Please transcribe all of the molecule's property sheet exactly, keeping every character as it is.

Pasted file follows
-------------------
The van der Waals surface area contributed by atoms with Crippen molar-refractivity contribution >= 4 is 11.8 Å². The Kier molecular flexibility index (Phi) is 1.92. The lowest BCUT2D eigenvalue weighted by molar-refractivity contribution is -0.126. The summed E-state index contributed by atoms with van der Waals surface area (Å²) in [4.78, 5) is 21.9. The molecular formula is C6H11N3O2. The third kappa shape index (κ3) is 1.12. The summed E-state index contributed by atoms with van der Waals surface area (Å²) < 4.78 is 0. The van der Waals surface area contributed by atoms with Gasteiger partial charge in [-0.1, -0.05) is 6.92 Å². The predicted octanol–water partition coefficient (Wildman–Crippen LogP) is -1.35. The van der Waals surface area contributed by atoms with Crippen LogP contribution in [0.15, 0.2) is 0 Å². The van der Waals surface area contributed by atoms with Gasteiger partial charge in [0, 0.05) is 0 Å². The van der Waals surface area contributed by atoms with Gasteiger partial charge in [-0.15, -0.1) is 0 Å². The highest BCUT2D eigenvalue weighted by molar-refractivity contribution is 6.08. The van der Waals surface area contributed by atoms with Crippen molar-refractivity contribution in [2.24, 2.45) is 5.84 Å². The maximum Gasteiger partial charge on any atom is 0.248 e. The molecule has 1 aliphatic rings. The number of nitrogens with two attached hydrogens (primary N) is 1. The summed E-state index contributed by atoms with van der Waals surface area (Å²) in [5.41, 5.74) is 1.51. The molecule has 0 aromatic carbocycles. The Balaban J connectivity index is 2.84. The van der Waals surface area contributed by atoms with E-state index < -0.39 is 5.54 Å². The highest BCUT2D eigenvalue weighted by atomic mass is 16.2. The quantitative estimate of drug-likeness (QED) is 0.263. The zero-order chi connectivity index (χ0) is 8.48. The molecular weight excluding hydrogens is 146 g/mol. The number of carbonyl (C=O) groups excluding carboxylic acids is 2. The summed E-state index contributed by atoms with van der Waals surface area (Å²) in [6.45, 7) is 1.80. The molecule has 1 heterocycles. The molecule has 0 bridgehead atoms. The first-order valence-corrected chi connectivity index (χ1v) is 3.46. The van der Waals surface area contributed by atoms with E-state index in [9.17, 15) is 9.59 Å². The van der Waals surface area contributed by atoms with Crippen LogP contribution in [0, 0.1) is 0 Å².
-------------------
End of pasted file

The van der Waals surface area contributed by atoms with Crippen molar-refractivity contribution >= 4 is 11.8 Å². The Kier molecular flexibility index (Phi) is 1.92. The lowest BCUT2D eigenvalue weighted by molar-refractivity contribution is -0.126. The summed E-state index contributed by atoms with van der Waals surface area (Å²) in [4.78, 5) is 21.9. The molecular formula is C6H11N3O2. The third kappa shape index (κ3) is 1.12. The summed E-state index contributed by atoms with van der Waals surface area (Å²) < 4.78 is 0. The van der Waals surface area contributed by atoms with Gasteiger partial charge in [-0.1, -0.05) is 6.92 Å². The predicted octanol–water partition coefficient (Wildman–Crippen LogP) is -1.35. The van der Waals surface area contributed by atoms with Crippen LogP contribution in [0.15, 0.2) is 0 Å². The van der Waals surface area contributed by atoms with Gasteiger partial charge in [0, 0.05) is 0 Å². The van der Waals surface area contributed by atoms with Gasteiger partial charge in [-0.15, -0.1) is 0 Å². The highest BCUT2D eigenvalue weighted by molar-refractivity contribution is 6.08. The van der Waals surface area contributed by atoms with Crippen molar-refractivity contribution in [2.24, 2.45) is 5.84 Å². The maximum Gasteiger partial charge on any atom is 0.248 e. The molecule has 1 aliphatic rings. The number of nitrogens with two attached hydrogens (primary N) is 1. The summed E-state index contributed by atoms with van der Waals surface area (Å²) in [5.41, 5.74) is 1.51. The molecule has 0 aromatic carbocycles. The Balaban J connectivity index is 2.84. The van der Waals surface area contributed by atoms with E-state index < -0.39 is 5.54 Å². The highest BCUT2D eigenvalue weighted by atomic mass is 16.2. The quantitative estimate of drug-likeness (QED) is 0.263. The zero-order chi connectivity index (χ0) is 8.48. The molecular weight excluding hydrogens is 146 g/mol. The number of carbonyl (C=O) groups excluding carboxylic acids is 2. The summed E-state index contributed by atoms with van der Waals surface area (Å²) in [6.45, 7) is 1.80. The molecule has 1 heterocycles. The molecule has 0 bridgehead atoms. The first-order valence-corrected chi connectivity index (χ1v) is 3.46. The van der Waals surface area contributed by atoms with E-state index in [9.17, 15) is 9.59 Å². The van der Waals surface area contributed by atoms with Crippen LogP contribution in [0, 0.1) is 0 Å².